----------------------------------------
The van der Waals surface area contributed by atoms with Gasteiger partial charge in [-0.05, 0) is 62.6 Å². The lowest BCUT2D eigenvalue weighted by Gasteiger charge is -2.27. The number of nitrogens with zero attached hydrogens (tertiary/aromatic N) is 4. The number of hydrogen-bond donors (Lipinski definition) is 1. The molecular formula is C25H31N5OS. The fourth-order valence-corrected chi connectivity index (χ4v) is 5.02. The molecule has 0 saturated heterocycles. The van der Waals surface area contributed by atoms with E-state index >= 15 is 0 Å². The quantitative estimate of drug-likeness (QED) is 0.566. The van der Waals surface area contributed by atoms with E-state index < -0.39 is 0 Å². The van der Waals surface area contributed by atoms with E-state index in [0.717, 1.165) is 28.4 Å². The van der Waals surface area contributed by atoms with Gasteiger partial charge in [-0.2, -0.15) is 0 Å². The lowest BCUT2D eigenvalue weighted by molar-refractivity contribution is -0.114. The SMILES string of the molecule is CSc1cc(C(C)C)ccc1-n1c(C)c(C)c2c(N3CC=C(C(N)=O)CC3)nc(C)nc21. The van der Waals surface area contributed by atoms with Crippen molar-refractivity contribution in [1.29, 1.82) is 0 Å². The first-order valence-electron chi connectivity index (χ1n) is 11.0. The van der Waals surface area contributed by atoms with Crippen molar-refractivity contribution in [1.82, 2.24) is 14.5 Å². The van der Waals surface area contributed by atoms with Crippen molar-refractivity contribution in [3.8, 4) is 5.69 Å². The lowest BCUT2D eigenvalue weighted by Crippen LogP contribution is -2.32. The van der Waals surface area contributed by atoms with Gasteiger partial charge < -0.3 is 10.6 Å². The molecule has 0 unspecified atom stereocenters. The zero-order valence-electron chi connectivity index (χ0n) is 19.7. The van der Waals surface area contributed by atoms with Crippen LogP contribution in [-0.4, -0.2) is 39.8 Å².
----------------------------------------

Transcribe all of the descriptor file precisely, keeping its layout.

The van der Waals surface area contributed by atoms with Gasteiger partial charge in [-0.05, 0) is 62.6 Å². The lowest BCUT2D eigenvalue weighted by Gasteiger charge is -2.27. The number of nitrogens with zero attached hydrogens (tertiary/aromatic N) is 4. The number of hydrogen-bond donors (Lipinski definition) is 1. The molecular formula is C25H31N5OS. The fourth-order valence-corrected chi connectivity index (χ4v) is 5.02. The molecule has 0 saturated heterocycles. The van der Waals surface area contributed by atoms with E-state index >= 15 is 0 Å². The quantitative estimate of drug-likeness (QED) is 0.566. The van der Waals surface area contributed by atoms with E-state index < -0.39 is 0 Å². The van der Waals surface area contributed by atoms with E-state index in [0.717, 1.165) is 28.4 Å². The van der Waals surface area contributed by atoms with Gasteiger partial charge in [-0.2, -0.15) is 0 Å². The lowest BCUT2D eigenvalue weighted by molar-refractivity contribution is -0.114. The SMILES string of the molecule is CSc1cc(C(C)C)ccc1-n1c(C)c(C)c2c(N3CC=C(C(N)=O)CC3)nc(C)nc21. The van der Waals surface area contributed by atoms with Crippen molar-refractivity contribution in [1.29, 1.82) is 0 Å². The first-order valence-electron chi connectivity index (χ1n) is 11.0. The van der Waals surface area contributed by atoms with Crippen molar-refractivity contribution in [1.82, 2.24) is 14.5 Å². The van der Waals surface area contributed by atoms with Crippen molar-refractivity contribution in [3.8, 4) is 5.69 Å². The lowest BCUT2D eigenvalue weighted by Crippen LogP contribution is -2.32. The van der Waals surface area contributed by atoms with Gasteiger partial charge < -0.3 is 10.6 Å². The molecule has 0 unspecified atom stereocenters. The zero-order valence-electron chi connectivity index (χ0n) is 19.7. The van der Waals surface area contributed by atoms with Crippen LogP contribution in [-0.4, -0.2) is 39.8 Å².